Courts at all levels have started holding remote proceedings as a way to continue their work during the coronavirus pandemic. In a first, the Supreme Court conducted oral arguments over the phone and made the live audio available to the public. In the lower courts, nearly every jurisdiction is encouraging or requiring judges to hold certain proceedings by phone or video. This kind of resilience is important, but courts must be careful they’re not jeopardizing justice along the way.
Research shows that holding hearings and trials by video feed can harm parties appearing remotely. Courts must work closely with public defenders, civil legal service providers, and others in the justice system to develop practices that protect against these pitfalls. Otherwise, courts may unnecessarily put people’s rights at risk.
Take, for example, the impact of remote hearings in immigration courts, which even before the pandemic, held one of every six hearings by video. Recent studies have found that individuals appearing by video would have more likely avoided deportation or been granted asylum if they had been physically present in the courtroom.
In criminal cases as well, researchers have documented harms from video hearings. When Chicago began holding bail hearings for certain offenses by video, one study found that judges set bail substantially higher. In other studies, mock jurors found witnesses who testified remotely less credible than those who testified in person.
It’s not hard to see how video hearings can change court outcomes. Video appearances can make it more difficult for clients to communicate with their attorneys, and technology limits important nonverbal communication. Resource disparities can also affect the quality of a participant’s internet connection and appearance in a video feed.
Even seemingly mundane tech glitches can substantially undermine the fairness of video proceedings. A 2017 report on immigration courts commissioned by the Department of Justice found that “Faulty [video teleconferencing] equipment, especially issues associated with poor video and sound quality, can disrupt cases to the point that due process issues may arise.”
To be sure, remote technology has the potential to be a boon to transparency and access to justice more generally. In Montana, for example, the use of video court appearances enabled legal aid organizations to serve previously underserved parts of the state. In Nebraska, the court system has used video to increase the availability of interpreters for non-English speaking defendants. And in the current Covid-19 crisis, there are people now home with their families who may have still been detained had remote proceedings not been available.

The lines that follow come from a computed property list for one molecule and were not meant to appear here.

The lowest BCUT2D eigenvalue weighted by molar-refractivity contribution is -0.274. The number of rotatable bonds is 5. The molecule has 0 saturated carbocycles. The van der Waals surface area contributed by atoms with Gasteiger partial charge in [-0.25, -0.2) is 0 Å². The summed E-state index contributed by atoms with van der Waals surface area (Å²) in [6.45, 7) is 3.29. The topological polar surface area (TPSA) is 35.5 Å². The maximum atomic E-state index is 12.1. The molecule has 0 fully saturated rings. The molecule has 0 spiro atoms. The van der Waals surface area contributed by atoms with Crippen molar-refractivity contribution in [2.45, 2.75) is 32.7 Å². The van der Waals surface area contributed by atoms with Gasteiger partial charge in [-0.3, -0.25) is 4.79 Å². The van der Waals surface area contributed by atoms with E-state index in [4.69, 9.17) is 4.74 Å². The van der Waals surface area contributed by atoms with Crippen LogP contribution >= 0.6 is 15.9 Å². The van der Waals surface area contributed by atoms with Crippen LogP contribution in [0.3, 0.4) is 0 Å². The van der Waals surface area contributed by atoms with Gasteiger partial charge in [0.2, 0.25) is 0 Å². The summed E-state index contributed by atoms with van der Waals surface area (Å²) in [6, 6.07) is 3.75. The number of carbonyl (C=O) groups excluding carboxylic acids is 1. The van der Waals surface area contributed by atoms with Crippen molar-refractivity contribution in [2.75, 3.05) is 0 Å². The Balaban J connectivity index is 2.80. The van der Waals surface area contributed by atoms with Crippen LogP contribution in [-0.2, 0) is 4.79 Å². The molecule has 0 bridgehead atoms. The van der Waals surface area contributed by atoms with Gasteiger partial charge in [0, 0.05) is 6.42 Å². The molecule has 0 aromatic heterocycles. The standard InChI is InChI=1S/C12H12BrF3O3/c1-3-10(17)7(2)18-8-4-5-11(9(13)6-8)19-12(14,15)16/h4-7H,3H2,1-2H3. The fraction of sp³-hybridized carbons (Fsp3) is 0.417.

But as trial courts adopt new technologies amid the ongoing pandemic, they must consider the potential downsides of video hearings before pursuing longer-term shifts toward remote proceedings.
No one will have a better sense of the benefits and risks of remote technologies than affected communities and those who represent them. In New York, for example, a coalition of legal service providers and other community groups recently wrote to the state’s chief administrative judge about their concerns that virtual appearances could adversely impact thousands of self-represented litigants in cases about crucial matters like housing.
In light of unequal access to high-speed internet and other obstacles, the coalition asked the court system not to require self-represented litigants to appear virtually unless those individuals volunteered to do so. For cases that must move forward before courts reopen, they urged the courts to allow self-represented litigants to join hearings by phone without video, and not to penalize anyone who misses a scheduled virtual appearance.
Faced with an unprecedented public health crisis, many courts have been leaders in the effort to safeguard the health of their communities. Remote technologies have buoyed the justice system — allowing courts to both limit the number of people coming through their doors and keep essential operations running. But if courts are going to rely on these technologies in the longer term they should seek guidance from those in the justice system who know their shortcomings too well, lest those buoys become anchors.